Market Value: Actual price you can expect to sell a particular doll for. Prices vary over time and due to a number of other factors. Check eBay and other online auction houses for market values. I consider the market value of a doll as what someone is willing to pay for it!
Green Ear: This may happen to early 1960s vintage Barbies. The metal in the earrings that came with the dolls oxidize, and turn the ears "green." This is a condition that is difficult to remove.
Barbie® Doll Identifiers/Descriptors #1 Ponytail: '59 original Barbie®, white irises, blue liner, holes in feet, body material whitens with age #2 Ponytail: '59, same as original Barbie®, but no holes in feet #3 Ponytail: '60, blue irises, more gently curved eyebrows #4 Ponytail: '60, new vinyl used for body that retains its color over time #5 Ponytail: '61, new hair texture, hollow body that's lighter in weight Twist 'N Turn® Waist: A moveable waist common to Barbie® dolls of the mid-1960s and beyond. Some Barbie® dolls have a variation of this waist. Book Value: Pricing Guide value of a particular doll. Value may vary from guide to guide. Market Value: Actual price you can expect to sell a particular doll for. Prices vary over time and due to a number of other factors. See online auction sites for market values.
Barbie® Collector Exclusives, Editions and Collections (for current Barbies)
Barbie Fan Club Exclusive: Barbie® dolls sold by Mattel through the BarbieCollector.com online shop, and available only to members of the Barbie Fan Club
Black Label™Collection: Black Label™ Collection includes some of Barbie® Collector's most sensational dolls designed for the adult collector
Collector Edition: Barbie® dolls produced in quantities of more than 35,000, and are designed for collecting and displaying. Most dolls come in showcase packaging that includes a doll stand and a Certificate of Authenticity.
Direct Exclusive: Barbie® dolls sold in the United States by Mattel through the Barbie® Collector mail catalog or the BarbieCollector.com online shop only. (This exclusive policy applies to the United States only. Dolls may be sold to retail customers outside the United States.)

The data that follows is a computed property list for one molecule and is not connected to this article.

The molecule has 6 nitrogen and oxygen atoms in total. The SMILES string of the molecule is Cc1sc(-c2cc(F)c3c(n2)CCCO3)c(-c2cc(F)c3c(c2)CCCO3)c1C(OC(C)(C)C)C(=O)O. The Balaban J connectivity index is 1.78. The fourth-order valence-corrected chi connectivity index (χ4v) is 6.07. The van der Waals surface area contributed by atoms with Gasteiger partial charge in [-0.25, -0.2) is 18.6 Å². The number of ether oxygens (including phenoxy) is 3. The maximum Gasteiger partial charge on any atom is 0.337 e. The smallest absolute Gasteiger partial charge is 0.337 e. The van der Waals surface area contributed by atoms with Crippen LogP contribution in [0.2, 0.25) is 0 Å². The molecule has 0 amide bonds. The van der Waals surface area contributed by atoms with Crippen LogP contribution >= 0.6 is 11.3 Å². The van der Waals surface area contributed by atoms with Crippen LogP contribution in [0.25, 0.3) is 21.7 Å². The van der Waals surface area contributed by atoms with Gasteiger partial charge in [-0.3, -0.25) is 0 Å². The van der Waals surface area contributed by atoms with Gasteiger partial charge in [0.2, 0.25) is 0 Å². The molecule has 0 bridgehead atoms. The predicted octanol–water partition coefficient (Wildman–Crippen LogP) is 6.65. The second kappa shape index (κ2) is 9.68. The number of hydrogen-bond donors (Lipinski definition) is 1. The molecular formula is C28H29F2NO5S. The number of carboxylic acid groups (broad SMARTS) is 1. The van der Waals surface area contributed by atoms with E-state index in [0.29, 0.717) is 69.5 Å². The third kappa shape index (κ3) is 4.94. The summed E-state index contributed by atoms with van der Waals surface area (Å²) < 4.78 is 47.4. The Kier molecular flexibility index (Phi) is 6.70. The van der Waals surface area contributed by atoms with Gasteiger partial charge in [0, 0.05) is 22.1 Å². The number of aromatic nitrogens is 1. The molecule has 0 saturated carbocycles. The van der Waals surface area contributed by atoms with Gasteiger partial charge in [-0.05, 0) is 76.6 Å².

Gold Label™Collection: produced in numbered editions of 25,000 worldwide or less, available at select retailers
Hard to Find: available in the U.S. only from Barbie® Collector catalog, online at BarbieCollector.com and select retailers
Limited Edition: produced in quantities limited to 35,000 or less. They tend to feature special fabrics and details that set them apart from other dolls, and are designed for collecting and displaying. Most dolls come in showcase packaging that includes a doll stand and a Certificate of Authenticity.
Online Exclusive: Barbie® dolls sold by Mattel through the BarbieCollector.com online shop only
Pink Label™Collection: Pink Label™ Collection includes some of Barbie® Collector’s most beloved keepsake dolls, serve as an invitation to collecting, and are available where Barbie® dolls are sold. Pink Label™ dolls do not have a quota limit.
Platinum Label™Collection: Platinum Label™ Collection dolls are sequentially numbered editions of less than 1,000 worldwide, available at select retailers
Silver Label™Collection: Keepsake dolls with no more than 50,000 produced worldwide
Doll Category Modern Barbie: All Barbie® dolls produced beginning in 1972 Vintage Barbie®: All Barbie® dolls produced before 1972
C Grading System: A system used by some collectors to rate the condition of your dolls. Designations are C-1 through C-10. C-1 is the poorest possible condition. C-10 is factory mint and NRFB.
Customized Dolls: Dolls created originally for a specific store, catalog or company. Most dolls in the Barbie® Collector line also include a doll stand and a Certificate of Authenticity and come in showcase packaging.
Mint & Complete: Pristine outfit and all accessories in mint condition
Secondary Market: Those other than Mattel who buy and sell Barbie® dolls
If there are any other terms you like to know the definitions of, you may email me at email@example.com, tweet me @ModBarbies, or leave a Blog message. Happy collecting!